In 2001, when he ran against the Republican incumbent, he defeated his opponent by a margin of nearly two to one. During his first week in office, he was ordered by a New York State appointed financial control board to propose a plan to eliminate the County’s massive $428 million deficit or be subject to a State takeover. He did it. And not only did he do it, but he did it with a no-tax increase balanced budget, two years in a row. Nassau County also received 8 bond upgrades in a single year – the only municipality in the nation to be recognized for its positive achievements this way.

Mismanagement, according to Mr. Suozzi, is one of, if not the leading problem in politics today. One hand greasing the other and ignoring the needs of the governed who foot the bills. His achievements are evidently so remarkable in this particular political atmosphere where politicians seem to be expected to help themselves to whatever, that he certainly looks like a hero.

Next election, however, he faces a new Republican opponent, and, according to him, his excellent record does not make him invulnerable to someone else’s succession. However, he seems confident that he can win and again, and maybe go on to higher office.

At the McGraths’ dinner table, there is always an abundance of conversations and opinions. Last night, however, it was mainly Mr. Suozzi’s forum, although there were others, obviously important political contributors, who were interested in his long-range political plans.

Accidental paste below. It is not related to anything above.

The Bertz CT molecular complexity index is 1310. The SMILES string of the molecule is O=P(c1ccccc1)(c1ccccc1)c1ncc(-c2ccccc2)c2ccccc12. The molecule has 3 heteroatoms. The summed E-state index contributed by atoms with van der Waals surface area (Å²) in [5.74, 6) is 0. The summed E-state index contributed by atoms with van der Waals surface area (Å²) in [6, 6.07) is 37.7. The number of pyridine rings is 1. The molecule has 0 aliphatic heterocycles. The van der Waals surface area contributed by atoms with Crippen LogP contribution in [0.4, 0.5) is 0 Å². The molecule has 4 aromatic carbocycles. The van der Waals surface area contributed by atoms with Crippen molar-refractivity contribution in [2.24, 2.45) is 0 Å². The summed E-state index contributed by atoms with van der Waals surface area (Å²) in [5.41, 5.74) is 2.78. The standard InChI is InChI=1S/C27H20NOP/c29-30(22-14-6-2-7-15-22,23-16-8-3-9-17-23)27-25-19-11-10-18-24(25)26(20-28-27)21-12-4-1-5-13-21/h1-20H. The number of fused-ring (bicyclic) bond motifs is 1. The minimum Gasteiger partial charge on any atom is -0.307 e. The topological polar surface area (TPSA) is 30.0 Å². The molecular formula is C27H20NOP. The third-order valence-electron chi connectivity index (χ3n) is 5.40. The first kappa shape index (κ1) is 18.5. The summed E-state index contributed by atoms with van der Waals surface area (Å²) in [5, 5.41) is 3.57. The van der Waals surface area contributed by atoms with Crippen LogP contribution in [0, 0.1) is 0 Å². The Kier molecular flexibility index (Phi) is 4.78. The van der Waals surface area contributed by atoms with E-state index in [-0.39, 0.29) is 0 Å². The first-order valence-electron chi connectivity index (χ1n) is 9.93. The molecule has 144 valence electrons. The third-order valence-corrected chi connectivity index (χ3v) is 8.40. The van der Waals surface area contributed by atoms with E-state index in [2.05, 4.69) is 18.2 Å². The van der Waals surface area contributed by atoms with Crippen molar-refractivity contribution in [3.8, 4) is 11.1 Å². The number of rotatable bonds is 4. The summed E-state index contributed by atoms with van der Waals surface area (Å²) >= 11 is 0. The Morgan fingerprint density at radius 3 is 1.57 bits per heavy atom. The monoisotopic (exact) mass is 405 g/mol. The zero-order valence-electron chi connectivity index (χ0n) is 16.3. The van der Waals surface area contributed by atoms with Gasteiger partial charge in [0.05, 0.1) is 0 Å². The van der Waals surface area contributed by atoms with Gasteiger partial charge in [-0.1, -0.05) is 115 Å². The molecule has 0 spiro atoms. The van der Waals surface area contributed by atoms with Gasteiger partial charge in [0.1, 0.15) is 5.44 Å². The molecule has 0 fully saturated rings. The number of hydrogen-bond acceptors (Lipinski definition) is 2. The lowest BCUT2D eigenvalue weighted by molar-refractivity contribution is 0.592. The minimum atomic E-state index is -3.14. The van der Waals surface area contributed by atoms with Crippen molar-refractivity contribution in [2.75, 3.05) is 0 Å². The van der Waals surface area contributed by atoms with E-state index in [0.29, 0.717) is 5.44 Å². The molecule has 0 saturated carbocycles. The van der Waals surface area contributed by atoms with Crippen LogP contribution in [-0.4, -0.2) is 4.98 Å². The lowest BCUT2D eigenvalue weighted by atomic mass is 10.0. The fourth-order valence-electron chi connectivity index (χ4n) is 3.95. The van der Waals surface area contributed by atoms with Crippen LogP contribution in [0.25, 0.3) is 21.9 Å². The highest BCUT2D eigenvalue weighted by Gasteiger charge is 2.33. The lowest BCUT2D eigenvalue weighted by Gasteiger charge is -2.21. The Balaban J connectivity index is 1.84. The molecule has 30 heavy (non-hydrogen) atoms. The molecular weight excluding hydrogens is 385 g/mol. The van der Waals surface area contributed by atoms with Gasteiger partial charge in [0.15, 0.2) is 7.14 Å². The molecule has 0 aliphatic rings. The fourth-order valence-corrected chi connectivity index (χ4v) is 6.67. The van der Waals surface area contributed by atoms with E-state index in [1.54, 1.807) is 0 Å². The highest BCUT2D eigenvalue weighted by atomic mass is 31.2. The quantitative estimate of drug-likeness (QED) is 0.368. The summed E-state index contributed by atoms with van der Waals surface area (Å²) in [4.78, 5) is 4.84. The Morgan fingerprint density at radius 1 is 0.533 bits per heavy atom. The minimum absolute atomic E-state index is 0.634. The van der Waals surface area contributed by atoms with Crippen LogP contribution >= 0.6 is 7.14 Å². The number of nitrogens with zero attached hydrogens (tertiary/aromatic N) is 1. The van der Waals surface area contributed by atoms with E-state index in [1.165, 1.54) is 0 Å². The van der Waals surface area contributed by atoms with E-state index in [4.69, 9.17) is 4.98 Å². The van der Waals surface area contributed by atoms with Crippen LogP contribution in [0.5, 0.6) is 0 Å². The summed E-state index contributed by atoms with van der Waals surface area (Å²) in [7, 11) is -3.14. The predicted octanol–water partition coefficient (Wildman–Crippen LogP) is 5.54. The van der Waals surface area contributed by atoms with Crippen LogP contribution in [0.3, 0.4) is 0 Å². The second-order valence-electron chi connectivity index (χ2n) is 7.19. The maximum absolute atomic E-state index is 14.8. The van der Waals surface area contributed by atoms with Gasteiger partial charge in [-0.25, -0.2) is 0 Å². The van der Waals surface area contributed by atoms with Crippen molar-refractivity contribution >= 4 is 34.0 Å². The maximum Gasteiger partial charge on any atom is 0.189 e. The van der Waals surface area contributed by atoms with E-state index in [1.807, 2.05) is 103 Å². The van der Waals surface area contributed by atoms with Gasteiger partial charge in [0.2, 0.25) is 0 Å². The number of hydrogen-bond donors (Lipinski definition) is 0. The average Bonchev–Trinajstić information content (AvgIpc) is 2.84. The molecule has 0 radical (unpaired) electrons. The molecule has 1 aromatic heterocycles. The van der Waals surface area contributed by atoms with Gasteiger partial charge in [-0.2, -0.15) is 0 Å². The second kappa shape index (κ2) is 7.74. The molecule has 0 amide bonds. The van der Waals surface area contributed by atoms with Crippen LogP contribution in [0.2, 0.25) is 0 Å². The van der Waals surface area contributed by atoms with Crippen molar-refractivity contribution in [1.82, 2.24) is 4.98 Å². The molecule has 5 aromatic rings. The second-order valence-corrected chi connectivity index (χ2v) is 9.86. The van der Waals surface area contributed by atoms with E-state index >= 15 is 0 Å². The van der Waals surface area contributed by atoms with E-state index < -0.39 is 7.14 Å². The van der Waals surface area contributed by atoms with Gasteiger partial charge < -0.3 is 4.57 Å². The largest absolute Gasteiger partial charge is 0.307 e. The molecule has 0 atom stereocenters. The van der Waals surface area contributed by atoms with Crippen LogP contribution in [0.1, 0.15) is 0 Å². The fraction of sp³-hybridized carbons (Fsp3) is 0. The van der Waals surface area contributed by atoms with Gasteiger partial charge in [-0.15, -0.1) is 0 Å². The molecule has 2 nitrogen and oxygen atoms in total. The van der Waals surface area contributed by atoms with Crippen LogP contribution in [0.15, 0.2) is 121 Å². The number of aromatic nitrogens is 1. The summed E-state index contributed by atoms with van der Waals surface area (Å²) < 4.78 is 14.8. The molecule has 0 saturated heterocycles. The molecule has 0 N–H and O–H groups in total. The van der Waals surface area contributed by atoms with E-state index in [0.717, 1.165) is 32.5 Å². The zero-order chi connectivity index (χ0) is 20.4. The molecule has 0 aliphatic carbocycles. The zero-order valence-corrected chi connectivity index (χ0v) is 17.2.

Occasionally, although not often,
I am exposed to these moments when a politician and/or candidate presents himself or herself to potential supporters, and it is always interesting. I unfortunately missed a breakfast at “21” for Senator McCain a couple of weeks ago, although several friends told me about it with great enthusiasm and approval. It’s always interesting to see and hear these people under these circumstances – a small-ish group of interested and/or concerned potential supporters who are inclined to ask the “hard” questions of the politician.

Mr. Suozzi obviously enjoys the game. He even admitted it. Politics, he pointed out, does not pay. He earns $109,000 a year, about what he earned as a junior lawyer at Shearman and Sterling. But he likes the problem solving and the competition, and, he joked, the ego boosting. He has a candor that is charming and disarming, although one that because of that Italo/Irish kind of wise-guyness (and don’t get me wrong, I grew up in that atmosphere, and am easily amused by it), may lead others to other, less favorable conclusions about him. Nevertheless, he’s a smart guy, and it’s a dynamic personality that is forthright, look-you-straight-in-the-eye, with a solid handshake and an ability to at least appear to be listening to the person he’s talking to.